In every team, there are one or two players who stand out from among their team mates in their athletic performance. This affects all age groups and is not always of advantage.
The performance of these players is often accepted as is, and every coach is happy to have such players on his team as their abilities lead to additional victories.
Most coaches let the issue go at that and get back to business as usual. A bad mistake, since a soccer trainer is responsible for fostering the development of talented players in an appropriate manner, and this also includes building character.
The problem is to recognize talent. Among the very young, exceptional players are often those who are physically superior to their peers. In later years, this will be reversed and often, the player who had been the „star” of U7, U8, U9 or U10 because of his early physical development, is now only a mediocre performer. A bad mistake has been made in case one has supported this player and thus lost out on talented late bloomers.
Let’s take, for example, FC Barcelona, probably the world’s best soccer team. During scouting, only the technical and creative skills of the players are considered, and the edge of their physical development has not been a criterion for many years, as it eventually disappears. In other countries, this is still completely different, even on national teams. There, of course, coaches are under pressure to succeed and therefore accept those players who can bring about short-term success.
When a coach thinks he has a talented player on his team, his work is only beginning. Gifted players must be trained independently. Ideally, the club commissions one or two trainers to take care of these talents. The coach himself might be able to implement this on his own but often time is the problem when he works as a volunteer.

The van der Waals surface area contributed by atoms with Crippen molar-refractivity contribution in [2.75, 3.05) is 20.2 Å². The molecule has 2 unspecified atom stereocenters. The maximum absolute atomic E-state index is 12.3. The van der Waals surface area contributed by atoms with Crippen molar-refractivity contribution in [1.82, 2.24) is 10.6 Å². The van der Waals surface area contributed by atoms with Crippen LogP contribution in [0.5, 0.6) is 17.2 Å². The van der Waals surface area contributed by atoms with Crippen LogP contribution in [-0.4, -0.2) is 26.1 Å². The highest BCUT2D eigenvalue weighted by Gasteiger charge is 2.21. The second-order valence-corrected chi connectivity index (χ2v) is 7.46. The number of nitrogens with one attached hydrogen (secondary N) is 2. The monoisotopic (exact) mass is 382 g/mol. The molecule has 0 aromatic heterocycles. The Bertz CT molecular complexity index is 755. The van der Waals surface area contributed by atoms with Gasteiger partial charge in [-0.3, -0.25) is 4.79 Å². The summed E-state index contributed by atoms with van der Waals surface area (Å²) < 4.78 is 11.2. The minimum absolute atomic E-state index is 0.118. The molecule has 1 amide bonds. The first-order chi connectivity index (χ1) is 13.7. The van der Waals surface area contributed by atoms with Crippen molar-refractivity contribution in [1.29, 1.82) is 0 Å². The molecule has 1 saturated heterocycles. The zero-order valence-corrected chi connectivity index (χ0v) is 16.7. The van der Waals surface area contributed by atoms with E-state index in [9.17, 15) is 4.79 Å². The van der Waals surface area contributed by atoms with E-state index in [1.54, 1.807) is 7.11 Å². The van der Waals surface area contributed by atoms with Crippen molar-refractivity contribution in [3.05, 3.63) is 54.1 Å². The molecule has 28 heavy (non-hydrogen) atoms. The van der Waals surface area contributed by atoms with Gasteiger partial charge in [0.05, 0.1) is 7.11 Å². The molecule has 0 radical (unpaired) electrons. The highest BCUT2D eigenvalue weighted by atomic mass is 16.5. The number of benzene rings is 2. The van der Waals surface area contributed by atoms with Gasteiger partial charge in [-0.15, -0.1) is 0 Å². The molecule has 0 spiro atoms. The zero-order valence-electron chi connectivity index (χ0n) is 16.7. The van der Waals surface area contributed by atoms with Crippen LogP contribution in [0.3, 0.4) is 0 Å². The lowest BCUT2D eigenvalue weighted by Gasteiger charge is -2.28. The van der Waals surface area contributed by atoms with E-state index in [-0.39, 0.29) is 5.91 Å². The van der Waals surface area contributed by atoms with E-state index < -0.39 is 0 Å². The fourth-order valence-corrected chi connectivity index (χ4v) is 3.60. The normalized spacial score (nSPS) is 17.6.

In case individual training is not possible, one should consider transferring the players in question to a club which can offer the required conditions. Possibly, there could be a team in the player’s own club on which talent is demanded and supported. Nobody likes losing their best performers but the main thing is not the coach’s ego – the sports personality of individual players is at stake.
A coach is fooling himself if he thinks that he will be able to keep real talents on a team that is not performance-oriented. Either will these players eventually transfer anyhow, or they will discontinue because they are not sufficiently challenged.
Often talented players are aware of their special position, and this frequently results in arrogance.
In these situations, it is important that the coach does not overrate a player’s capability but moderates his response. From the sidelines, these players are often hailed while their team mates are criticized or being told to take an example from player X. During practice, the gifted player is mostly the one to demonstrate drills and in a worst case scenario is permitted to break rules, something for which his team mates are scolded right away. In addition, a gifted player is always deployed, not matter whether he attended practice or not. When the talent is in possession of the ball, the other players start turning away as they cannot expect to receive passes. At an early age, this refusal to pass may be correct and even show resolve. But the “team” slowly dissolves, and jealousy appears.
Another creeping process begins: As the young player’s character is still developing, such behavior frequently triggers a flight of fancy. Arrogance, disrespect for fellow players and the awareness of occupying a special position are results for which the coach is responsible, too.
Again and again, the coach should talk to players individually and make it unequivocally clear to them that they belong to a team and that the team is one. But explanations to that extent are not enough, and the trainer must adjust his behavioral approach accordingly.
In case negative behavioral patterns repeat themselves, the coach must take action. Already being replaced or not considered in case there is a lack of respect for practice can send a clear signal to the entire team as well as to the player in question.
After having read the last paragraphs, you could be under the impression that a gifted player is the „boogeyman“. But such a player is not responsible for the development of his character – it is controlled by the behavior of the adults. Especially the coach, but also parents and fans, should give this some thought.